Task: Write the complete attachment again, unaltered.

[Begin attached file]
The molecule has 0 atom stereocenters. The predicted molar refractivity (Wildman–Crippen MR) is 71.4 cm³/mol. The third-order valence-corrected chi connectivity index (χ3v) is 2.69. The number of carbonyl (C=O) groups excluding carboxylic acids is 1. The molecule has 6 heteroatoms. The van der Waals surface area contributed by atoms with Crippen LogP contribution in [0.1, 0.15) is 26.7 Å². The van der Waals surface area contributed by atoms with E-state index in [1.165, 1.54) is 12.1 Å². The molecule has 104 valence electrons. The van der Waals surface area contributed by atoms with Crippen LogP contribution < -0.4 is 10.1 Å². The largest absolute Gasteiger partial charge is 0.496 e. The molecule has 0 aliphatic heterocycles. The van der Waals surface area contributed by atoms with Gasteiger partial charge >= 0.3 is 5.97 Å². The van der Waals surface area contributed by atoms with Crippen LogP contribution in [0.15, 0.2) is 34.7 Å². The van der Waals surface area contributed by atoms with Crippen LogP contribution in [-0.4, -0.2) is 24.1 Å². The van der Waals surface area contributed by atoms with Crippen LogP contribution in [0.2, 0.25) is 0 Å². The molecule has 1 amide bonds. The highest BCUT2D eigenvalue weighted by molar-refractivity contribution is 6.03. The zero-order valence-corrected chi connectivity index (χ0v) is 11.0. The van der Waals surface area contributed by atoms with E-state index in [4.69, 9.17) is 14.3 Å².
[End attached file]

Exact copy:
The molecule has 0 atom stereocenters. The predicted molar refractivity (Wildman–Crippen MR) is 71.4 cm³/mol. The third-order valence-corrected chi connectivity index (χ3v) is 2.69. The number of carbonyl (C=O) groups excluding carboxylic acids is 1. The molecule has 6 heteroatoms. The van der Waals surface area contributed by atoms with Crippen LogP contribution in [0.1, 0.15) is 26.7 Å². The van der Waals surface area contributed by atoms with E-state index in [1.165, 1.54) is 12.1 Å². The molecule has 104 valence electrons. The van der Waals surface area contributed by atoms with Crippen LogP contribution < -0.4 is 10.1 Å². The largest absolute Gasteiger partial charge is 0.496 e. The molecule has 0 aliphatic heterocycles. The van der Waals surface area contributed by atoms with Gasteiger partial charge >= 0.3 is 5.97 Å². The van der Waals surface area contributed by atoms with Crippen LogP contribution in [0.15, 0.2) is 34.7 Å². The van der Waals surface area contributed by atoms with Crippen LogP contribution in [-0.4, -0.2) is 24.1 Å². The van der Waals surface area contributed by atoms with Crippen LogP contribution in [0.2, 0.25) is 0 Å². The molecule has 1 amide bonds. The highest BCUT2D eigenvalue weighted by molar-refractivity contribution is 6.03. The zero-order valence-corrected chi connectivity index (χ0v) is 11.0. The van der Waals surface area contributed by atoms with E-state index in [4.69, 9.17) is 14.3 Å².